New website focuses on racial discrimination

Ranjit Khatkur
A woman of South Asian origin, who faced discrimination at work and recently settled a high profile Human Rights claim, has launched a website,, aimed at providing resources for people of colour who suffer discrimination.
Ranjit Khatkur, a retired Peel District School Board Vice-Principal was overwhelmed by the response to her case from others within her community that she decided to form E-Race Discrimination Ontario.
The website is a resource of information about racialized discrimination including articles, a speakers resource of experts with stories and experience to share, and information about training opportunities for youths.
“We want to focus on our young professionals obtaining anti-oppression training and becoming the trainers for institutions in Peel,” says Khatkur, who migrated to Canada from England. “Building stronger communities starts by providing youth with leadership training so they understanding the history of racialized systemic discrimination and the important of removing barriers to create harmony and inclusion in our diverse and growing community.” is looking to expand the speakers resource and invites community members to submit an application on the website. In addition, community members who have faced racial discrimination are invited to submit their stories and share their experiences at or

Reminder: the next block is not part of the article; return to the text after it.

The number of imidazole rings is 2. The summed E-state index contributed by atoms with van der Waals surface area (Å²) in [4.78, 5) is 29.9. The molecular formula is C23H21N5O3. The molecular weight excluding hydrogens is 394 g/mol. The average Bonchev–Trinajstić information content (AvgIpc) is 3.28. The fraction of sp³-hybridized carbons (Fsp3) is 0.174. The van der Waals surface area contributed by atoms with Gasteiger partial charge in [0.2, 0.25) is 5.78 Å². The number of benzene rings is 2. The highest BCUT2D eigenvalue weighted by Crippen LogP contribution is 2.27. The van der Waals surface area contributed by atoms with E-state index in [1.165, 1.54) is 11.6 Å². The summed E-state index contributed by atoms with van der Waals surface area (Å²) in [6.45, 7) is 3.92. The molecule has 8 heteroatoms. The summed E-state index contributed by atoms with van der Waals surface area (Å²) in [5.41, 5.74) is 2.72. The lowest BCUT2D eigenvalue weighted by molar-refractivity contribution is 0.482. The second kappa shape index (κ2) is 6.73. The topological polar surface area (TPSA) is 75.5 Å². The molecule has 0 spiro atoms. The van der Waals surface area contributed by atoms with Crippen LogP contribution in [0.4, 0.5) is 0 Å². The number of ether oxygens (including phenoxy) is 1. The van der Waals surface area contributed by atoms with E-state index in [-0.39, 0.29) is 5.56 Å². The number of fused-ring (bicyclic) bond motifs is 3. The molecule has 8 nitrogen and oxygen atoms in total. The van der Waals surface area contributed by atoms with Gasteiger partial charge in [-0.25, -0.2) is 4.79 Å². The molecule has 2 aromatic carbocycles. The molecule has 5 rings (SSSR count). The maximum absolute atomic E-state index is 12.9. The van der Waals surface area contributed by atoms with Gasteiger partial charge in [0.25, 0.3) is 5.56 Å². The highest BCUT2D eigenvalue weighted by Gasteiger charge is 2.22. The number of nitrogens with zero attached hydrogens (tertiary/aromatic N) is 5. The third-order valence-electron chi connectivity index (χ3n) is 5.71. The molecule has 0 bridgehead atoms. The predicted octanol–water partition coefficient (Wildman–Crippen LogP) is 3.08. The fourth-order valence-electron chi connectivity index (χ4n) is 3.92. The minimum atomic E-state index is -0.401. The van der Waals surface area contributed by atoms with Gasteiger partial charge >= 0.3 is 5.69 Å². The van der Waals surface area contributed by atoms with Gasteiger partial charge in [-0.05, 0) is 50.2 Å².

Khatkur says, “The power of change and inclusion comes from the courage of victims to share their stories and the will for change comes from the ability to listen.”
She told The Camera that E-Race Discrimination Ontario is open to people of colour adding that she has reached out to members of the Black community with the hope of including them in the process.
Through her leadership, E-Race has been created with a collective of South Asian leaders, experts, victims and survivors of racism, that support the need to combat racialized systemic discrimination in public institutions in the Region of Peel.
“The pain of racial discrimination cannot be dismissed or bought-off through mediations and resolutions behind closed doors,” says Khatkur. The victims are coming forward and uniting to be the voice of change. “There must be willingness to acknowledge and accept responsibility, only then can we begin to review the policies and programs that have caused the harm. True change has to come from deep within the core of the institution.”
Members of E-Race demand accountability from public institutions through the identification and elimination of barriers. These barriers include hiring and selection; retention, promotion, professional development and career advancement. This is essential to ensure that the workforce in Peel is equitably well represented by skilled South Asians at all levels.
The official launch of E-Race Discrimination will be held on March 21st 2014, with a panel discussion.